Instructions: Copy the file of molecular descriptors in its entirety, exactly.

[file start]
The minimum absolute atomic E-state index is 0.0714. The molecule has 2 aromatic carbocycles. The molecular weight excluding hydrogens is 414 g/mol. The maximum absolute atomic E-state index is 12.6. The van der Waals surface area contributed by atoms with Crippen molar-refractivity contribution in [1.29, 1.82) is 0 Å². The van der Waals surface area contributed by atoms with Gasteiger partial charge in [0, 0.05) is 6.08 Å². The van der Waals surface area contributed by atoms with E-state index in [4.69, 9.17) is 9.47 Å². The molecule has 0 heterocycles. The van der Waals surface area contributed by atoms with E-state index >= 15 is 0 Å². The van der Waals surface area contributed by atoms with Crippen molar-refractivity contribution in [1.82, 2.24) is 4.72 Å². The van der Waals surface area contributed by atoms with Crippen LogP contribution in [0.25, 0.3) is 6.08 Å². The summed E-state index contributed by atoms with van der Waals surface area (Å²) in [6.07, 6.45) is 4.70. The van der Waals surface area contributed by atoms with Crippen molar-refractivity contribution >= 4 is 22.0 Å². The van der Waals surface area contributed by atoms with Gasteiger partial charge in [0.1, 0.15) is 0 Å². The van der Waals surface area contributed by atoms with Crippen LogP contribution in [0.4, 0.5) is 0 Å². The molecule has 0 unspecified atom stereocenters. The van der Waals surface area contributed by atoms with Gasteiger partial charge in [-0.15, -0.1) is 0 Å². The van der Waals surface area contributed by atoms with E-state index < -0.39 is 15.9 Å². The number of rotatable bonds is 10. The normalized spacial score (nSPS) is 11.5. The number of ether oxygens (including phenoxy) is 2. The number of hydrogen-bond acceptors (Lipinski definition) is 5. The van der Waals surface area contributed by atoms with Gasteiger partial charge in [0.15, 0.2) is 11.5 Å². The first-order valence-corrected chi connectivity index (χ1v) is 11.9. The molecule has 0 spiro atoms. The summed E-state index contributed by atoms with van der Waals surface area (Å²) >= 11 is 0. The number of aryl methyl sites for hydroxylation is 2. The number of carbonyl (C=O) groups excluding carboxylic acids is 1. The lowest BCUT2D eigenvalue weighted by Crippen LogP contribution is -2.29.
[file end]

The minimum absolute atomic E-state index is 0.0714. The molecule has 2 aromatic carbocycles. The molecular weight excluding hydrogens is 414 g/mol. The maximum absolute atomic E-state index is 12.6. The van der Waals surface area contributed by atoms with Crippen molar-refractivity contribution in [1.29, 1.82) is 0 Å². The van der Waals surface area contributed by atoms with Gasteiger partial charge in [0, 0.05) is 6.08 Å². The van der Waals surface area contributed by atoms with E-state index in [4.69, 9.17) is 9.47 Å². The molecule has 0 heterocycles. The van der Waals surface area contributed by atoms with E-state index >= 15 is 0 Å². The van der Waals surface area contributed by atoms with Crippen molar-refractivity contribution in [1.82, 2.24) is 4.72 Å². The van der Waals surface area contributed by atoms with Crippen LogP contribution in [0.25, 0.3) is 6.08 Å². The summed E-state index contributed by atoms with van der Waals surface area (Å²) in [6.07, 6.45) is 4.70. The van der Waals surface area contributed by atoms with Crippen molar-refractivity contribution >= 4 is 22.0 Å². The van der Waals surface area contributed by atoms with Gasteiger partial charge in [0.1, 0.15) is 0 Å². The van der Waals surface area contributed by atoms with Crippen LogP contribution in [0.4, 0.5) is 0 Å². The molecule has 0 unspecified atom stereocenters. The van der Waals surface area contributed by atoms with Gasteiger partial charge in [-0.15, -0.1) is 0 Å². The van der Waals surface area contributed by atoms with E-state index < -0.39 is 15.9 Å². The number of rotatable bonds is 10. The normalized spacial score (nSPS) is 11.5. The number of ether oxygens (including phenoxy) is 2. The number of hydrogen-bond acceptors (Lipinski definition) is 5. The van der Waals surface area contributed by atoms with Gasteiger partial charge in [0.15, 0.2) is 11.5 Å². The first-order valence-corrected chi connectivity index (χ1v) is 11.9. The molecule has 0 spiro atoms. The summed E-state index contributed by atoms with van der Waals surface area (Å²) >= 11 is 0. The number of aryl methyl sites for hydroxylation is 2. The number of carbonyl (C=O) groups excluding carboxylic acids is 1. The lowest BCUT2D eigenvalue weighted by Crippen LogP contribution is -2.29.